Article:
Widely seen as one of the most promising start-up unicorns, Airbnb has been topping the watch list of investors who closely follow its IPO prospects. In its heyday, the short-term rental platform was valued at a staggering $31 billion.
The global health crisis decimated the travel industry and, along with it, plummeted Airbnb’s valuation to $18 billion in April this year. However, despite the raging pandemic, Airbnb decided to move forward with its plans for going public and filed the necessary paperwork in August.
With the IPO slated to take place in December, we are taking a closer look at Airbnb’s business model to see how its internal strengths and weaknesses stack up against the external opportunities and threats.
In this article, we present our analysis of Airbnb’s IPO prospectus and give you everything you need to know about its business model and the strengths, risks, and opportunities that the company will face in the upcoming period.
Which questions can an Airbnb SWOT analysis answer?
The acronym SWOT stands for Strengths, Weaknesses, Opportunities, and Threats. It is a framework that allows confronting the external analysis of the environment and the internal analysis of the company’s resources. It relates the influence of the environment and competition to the company’s skills and resources. The method consists in synthesizing in a matrix the strengths and weaknesses related to the company, and the threats and opportunities related to external factors.
An SWOT analysis of Airbnb can help you answer questions such as:
- What is Airbnb’s business model?
- How does Airbnb make money?
- Does Airbnb make a profit?
- What is Airbnb’s value proposition?
- Is it safe to invest in Airbnb?
A globally recognized brand
Airbnb is recognized globally, and this is one of the most valuable assets of the platform. Airbnb has even found its way into the vernacular around the world, wherein it is used as a noun and a verb in some places.
The popularity of Airbnb is unmatched among travel brands. In fact, Airbnb’s online search popularity surpasses that of competing travel brands, according to Google Trends.
The power of Airbnb’s brand attracts people directly to the platform, and that is evident through the percentage of organic traffic to the website. Between January and September 2020, approximately 91% of all Airbnb traffic originated from direct or unpaid channels.
An engaged guest community
Airbnb’s guest community is one of the company’s greatest strengths. The nature of the Airbnb experience, the personal touch of hosts, and the interaction with them help guests easily engage with the Airbnb community.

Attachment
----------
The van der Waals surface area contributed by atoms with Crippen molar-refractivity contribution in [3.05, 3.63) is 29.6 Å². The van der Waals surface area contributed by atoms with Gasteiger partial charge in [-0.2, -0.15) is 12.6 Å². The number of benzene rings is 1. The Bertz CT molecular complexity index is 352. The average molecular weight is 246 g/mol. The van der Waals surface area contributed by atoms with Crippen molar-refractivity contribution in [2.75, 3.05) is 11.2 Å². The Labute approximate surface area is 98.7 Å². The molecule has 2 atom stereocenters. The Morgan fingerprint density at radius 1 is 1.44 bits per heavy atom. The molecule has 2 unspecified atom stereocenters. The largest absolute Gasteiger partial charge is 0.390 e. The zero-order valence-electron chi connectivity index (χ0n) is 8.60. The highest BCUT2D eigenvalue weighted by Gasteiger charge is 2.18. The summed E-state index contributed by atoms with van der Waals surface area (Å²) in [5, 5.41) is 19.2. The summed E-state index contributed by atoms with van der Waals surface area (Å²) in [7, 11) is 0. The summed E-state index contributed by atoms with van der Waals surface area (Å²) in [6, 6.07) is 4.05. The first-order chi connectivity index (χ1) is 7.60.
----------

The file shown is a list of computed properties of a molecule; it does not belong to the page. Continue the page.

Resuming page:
Travelers who’ve had positive experiences with Airbnb regularly return to the platform for future travel and book directly, instead of going through intermediaries.
The guest community is vital for Airbnb’s business because it generates word of mouth that drives organic traffic directly to the platform and saves the company a lot of money in the marketing and advertising department. And, Airbnb has the numbers on its side to prove it. Indicators of guest engagement, such as the number of travelers that leave a review, (68% left reviews for their stays in 2019) and the repeat-guest revenue (69% 2019 revenue was generated by stays from repeat guests, compared to 66% in 2018), are steadily going up.
Airbnb’s global network of guests and hosts allows the short-term rental platform to expand its reach without the need to deploy local operations in each place it operates.
Hosts and guests span more than 220 countries and regions, which helps Airbnb thrive on cross-border travel, and, in turn, helps establish a global brand presence.
The network grows as new hosts see the opportunities to earn extra income and guests attracted by the competitive value proposition of Airbnb stays. The global network is the backbone structure that allowed Airbnb to operate during the Covid-19 crisis and offer travel spaces closer to home.
Airbnb takes a lot of pride in its platform, and rightly so. The proprietary technology utilized by the company is designed to serve the unique needs of hosts and guests. The platform boasts industry-leading features for hosts and guests, such as pricing recommendations, scheduling, integrated payments, community support, host protection mechanisms, reviews, feedback, etc.
Airbnb’s approach to building this online and mobile app ecosystem of hosts and guests that interact on the platform is unique and adds a ton of safety features through AI and automation.
Airbnb’s payments capabilities have a global reach in the travel industry and are critical to enabling individual hosts to join the platform.
Finally, Airbnb demonstrates its global market appetite by making its platform available in 62 languages and dialects to ensure that its services are localized for hosts and guests worldwide.
Large host community
The Airbnb host community is made up of people from around the globe that offer homes and experiences. The platform currently has more than 4 million hosts attracted to Airbnb organically or through incentive schemes (programs in which hosts recruit hosts). Quite often, guests turn hosts after having positive experiences themselves. In 2019, 23% of Airbnb’s new hosts were guests on the platform first.